Ruh roh, No Doubt is in trouble (with a capital T and that rhymes with P and that stands for Politically Correct!). After releasing the music video for their single “Looking Hot” on Saturday, the band got some major flack for including what some viewers felt were racist images of Native Americans. In the video, which has now been taken offline (but stills of which can still be seen on E!‘s website), Gwen Stefani and her band are depicted wearing Native American garb and fighting cowboys. In addition to removing their video from the Internet, No Doubt posted an apology note on their website. They said, As a multi-racial band our foundation is built upon both diversity and consideration for other cultures. Our intention with our new video was never to offend, hurt or trivialize Native American people, their culture or their history. Although we consulted with Native American friends and Native American studies experts at the University of California, we realize now that we have offended people. This is of great concern to us and we are removing the video immediately. The music that inspired us when we started the band, and the community of friends, family, and fans that surrounds us was built upon respect, unity and inclusiveness. We sincerely apologize to the Native American community and anyone else offended by this video. Being hurtful to anyone is simply not who we are.No Doubt is undoubtedly (ha!) not the first to anger their fans with a video that is deemed racist. Here are a bevy of other music videos that outraged viewers upon their release.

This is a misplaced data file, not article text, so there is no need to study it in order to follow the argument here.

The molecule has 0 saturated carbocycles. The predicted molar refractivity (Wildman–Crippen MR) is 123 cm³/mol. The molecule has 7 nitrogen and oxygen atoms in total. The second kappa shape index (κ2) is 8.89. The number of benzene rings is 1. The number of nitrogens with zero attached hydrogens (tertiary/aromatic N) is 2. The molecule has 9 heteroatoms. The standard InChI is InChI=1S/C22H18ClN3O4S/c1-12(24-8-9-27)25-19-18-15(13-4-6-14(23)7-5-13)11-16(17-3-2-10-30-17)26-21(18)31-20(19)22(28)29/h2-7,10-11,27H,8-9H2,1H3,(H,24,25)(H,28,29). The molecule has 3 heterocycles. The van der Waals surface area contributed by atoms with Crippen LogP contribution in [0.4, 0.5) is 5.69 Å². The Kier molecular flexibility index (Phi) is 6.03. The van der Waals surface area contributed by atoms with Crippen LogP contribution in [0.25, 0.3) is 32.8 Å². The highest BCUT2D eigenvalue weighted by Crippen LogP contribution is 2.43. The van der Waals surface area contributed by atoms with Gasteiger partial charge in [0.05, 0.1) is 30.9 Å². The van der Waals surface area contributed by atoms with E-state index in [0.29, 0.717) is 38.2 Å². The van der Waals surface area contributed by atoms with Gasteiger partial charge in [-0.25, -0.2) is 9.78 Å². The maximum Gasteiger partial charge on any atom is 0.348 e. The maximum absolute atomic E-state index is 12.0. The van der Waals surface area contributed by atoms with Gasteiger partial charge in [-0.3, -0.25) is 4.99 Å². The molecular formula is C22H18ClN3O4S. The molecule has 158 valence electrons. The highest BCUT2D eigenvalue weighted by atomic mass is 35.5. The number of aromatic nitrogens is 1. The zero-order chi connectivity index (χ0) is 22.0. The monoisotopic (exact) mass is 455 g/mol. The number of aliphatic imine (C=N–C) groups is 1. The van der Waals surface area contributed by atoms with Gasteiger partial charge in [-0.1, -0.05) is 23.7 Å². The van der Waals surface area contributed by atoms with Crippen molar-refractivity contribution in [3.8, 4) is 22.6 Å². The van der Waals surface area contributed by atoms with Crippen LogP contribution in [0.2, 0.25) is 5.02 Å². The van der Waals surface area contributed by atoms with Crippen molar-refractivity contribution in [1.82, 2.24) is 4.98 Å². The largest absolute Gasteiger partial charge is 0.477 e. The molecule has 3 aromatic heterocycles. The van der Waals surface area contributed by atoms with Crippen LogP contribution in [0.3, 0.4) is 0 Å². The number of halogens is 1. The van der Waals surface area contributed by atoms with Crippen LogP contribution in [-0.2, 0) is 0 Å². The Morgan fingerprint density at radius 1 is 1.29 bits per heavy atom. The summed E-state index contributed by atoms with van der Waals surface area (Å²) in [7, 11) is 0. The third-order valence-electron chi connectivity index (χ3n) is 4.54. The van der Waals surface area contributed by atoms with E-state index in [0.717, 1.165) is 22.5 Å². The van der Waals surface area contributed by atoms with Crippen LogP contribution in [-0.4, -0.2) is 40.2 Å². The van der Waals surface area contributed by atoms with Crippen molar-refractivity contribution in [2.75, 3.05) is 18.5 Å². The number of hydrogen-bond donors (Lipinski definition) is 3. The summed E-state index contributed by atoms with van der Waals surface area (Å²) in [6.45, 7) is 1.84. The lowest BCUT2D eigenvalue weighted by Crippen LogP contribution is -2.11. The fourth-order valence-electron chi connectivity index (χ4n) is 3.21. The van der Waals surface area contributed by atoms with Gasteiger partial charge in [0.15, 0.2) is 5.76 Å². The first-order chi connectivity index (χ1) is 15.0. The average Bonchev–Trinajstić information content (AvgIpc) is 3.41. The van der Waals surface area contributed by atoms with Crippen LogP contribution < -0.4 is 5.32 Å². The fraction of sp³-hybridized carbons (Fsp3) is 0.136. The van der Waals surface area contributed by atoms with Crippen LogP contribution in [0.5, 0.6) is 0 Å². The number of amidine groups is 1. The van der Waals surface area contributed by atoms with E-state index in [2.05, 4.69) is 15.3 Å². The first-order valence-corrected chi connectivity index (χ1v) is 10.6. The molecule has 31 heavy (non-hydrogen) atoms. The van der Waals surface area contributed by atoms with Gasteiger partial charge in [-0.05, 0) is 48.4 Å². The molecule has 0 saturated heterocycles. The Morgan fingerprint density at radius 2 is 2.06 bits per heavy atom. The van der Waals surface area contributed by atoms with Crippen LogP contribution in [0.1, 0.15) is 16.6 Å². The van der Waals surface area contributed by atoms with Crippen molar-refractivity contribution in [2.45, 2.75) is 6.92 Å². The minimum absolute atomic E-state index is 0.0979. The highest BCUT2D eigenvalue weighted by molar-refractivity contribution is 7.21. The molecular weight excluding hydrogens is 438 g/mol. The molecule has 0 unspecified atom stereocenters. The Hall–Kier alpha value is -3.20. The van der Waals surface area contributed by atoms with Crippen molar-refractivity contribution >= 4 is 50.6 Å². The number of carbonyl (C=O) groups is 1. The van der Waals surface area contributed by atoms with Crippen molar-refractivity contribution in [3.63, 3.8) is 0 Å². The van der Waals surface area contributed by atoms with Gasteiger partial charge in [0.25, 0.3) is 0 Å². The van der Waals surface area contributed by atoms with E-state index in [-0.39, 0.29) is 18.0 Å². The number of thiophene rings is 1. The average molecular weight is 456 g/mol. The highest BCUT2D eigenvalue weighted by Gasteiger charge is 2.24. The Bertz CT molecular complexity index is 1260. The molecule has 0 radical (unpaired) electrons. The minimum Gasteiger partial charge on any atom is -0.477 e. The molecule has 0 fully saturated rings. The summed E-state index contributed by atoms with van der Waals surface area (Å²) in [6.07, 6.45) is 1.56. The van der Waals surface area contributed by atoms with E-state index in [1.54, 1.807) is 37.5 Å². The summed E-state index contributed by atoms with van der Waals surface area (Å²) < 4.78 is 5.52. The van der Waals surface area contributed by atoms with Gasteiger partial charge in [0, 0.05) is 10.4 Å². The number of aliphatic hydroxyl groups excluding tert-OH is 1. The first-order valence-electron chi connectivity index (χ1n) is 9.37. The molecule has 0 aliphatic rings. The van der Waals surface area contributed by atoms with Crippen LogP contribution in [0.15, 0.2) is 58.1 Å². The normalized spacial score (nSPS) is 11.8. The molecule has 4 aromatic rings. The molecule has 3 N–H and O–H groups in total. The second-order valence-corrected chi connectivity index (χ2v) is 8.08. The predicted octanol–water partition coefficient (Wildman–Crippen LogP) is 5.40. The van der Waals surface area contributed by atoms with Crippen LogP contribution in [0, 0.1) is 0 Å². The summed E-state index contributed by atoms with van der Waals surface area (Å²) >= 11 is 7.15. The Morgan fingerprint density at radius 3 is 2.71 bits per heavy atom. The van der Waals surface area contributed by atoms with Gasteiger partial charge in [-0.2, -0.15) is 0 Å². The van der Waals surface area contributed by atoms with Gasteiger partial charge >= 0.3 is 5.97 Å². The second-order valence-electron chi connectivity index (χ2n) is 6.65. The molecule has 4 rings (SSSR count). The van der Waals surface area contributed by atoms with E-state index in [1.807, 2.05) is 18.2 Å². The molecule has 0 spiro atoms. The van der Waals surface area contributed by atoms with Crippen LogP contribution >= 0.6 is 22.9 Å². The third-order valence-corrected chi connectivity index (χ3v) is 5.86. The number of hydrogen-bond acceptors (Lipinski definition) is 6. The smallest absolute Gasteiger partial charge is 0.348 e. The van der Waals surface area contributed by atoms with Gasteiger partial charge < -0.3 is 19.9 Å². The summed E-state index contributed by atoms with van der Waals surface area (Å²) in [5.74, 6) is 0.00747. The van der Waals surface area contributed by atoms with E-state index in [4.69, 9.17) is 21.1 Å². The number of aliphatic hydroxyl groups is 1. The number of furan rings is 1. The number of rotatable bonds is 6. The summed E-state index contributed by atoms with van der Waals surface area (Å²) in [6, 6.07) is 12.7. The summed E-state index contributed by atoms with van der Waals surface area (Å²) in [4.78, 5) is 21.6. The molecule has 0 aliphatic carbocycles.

Florence and the Machine’s “No Light, No Light”
Viewers and publications, such as Jezebel, called Florence and the Machine’s depiction of Voodoo as a primitive witchcraft as racist. Jezebel said the video “feels like colonialism-promoting propaganda.”
Madonna’s “Like a Prayer”
Madonna caused an uproar by casting a black man to play Jesus in her 1989 video. Everyone from Pepsi to the Vatican had an opinion.
The Vapor’s “Turning Japanese”
While people continue to debate the meaning behind the 1980 hit by British rock band The Vapors (is it really about masturbation?), it’s clear that something is a little off about the video and lyrics. Guitarist Rob Kemp says, “It’s a love song about somebody who had lost their girlfriend and was going slowly crazy, turning Japanese.” So, why exactly is going crazy synonymous with turning Japanese? Something must be getting lost in translation.
Michael Jackson’s “They Don’t Care About Us”
The New York Times slammed Jackson for using antisemitic slurs in his 1995 song “They Don’t Care About Us.” Jackson responded by saying his vocabulary was chosen deliberately to highlight the pain of discrimination. Even so, he issued a public apology and rerecorded the song with new lyrics (changing “Jew me” to “do me” and “kike me” to “strike me”).
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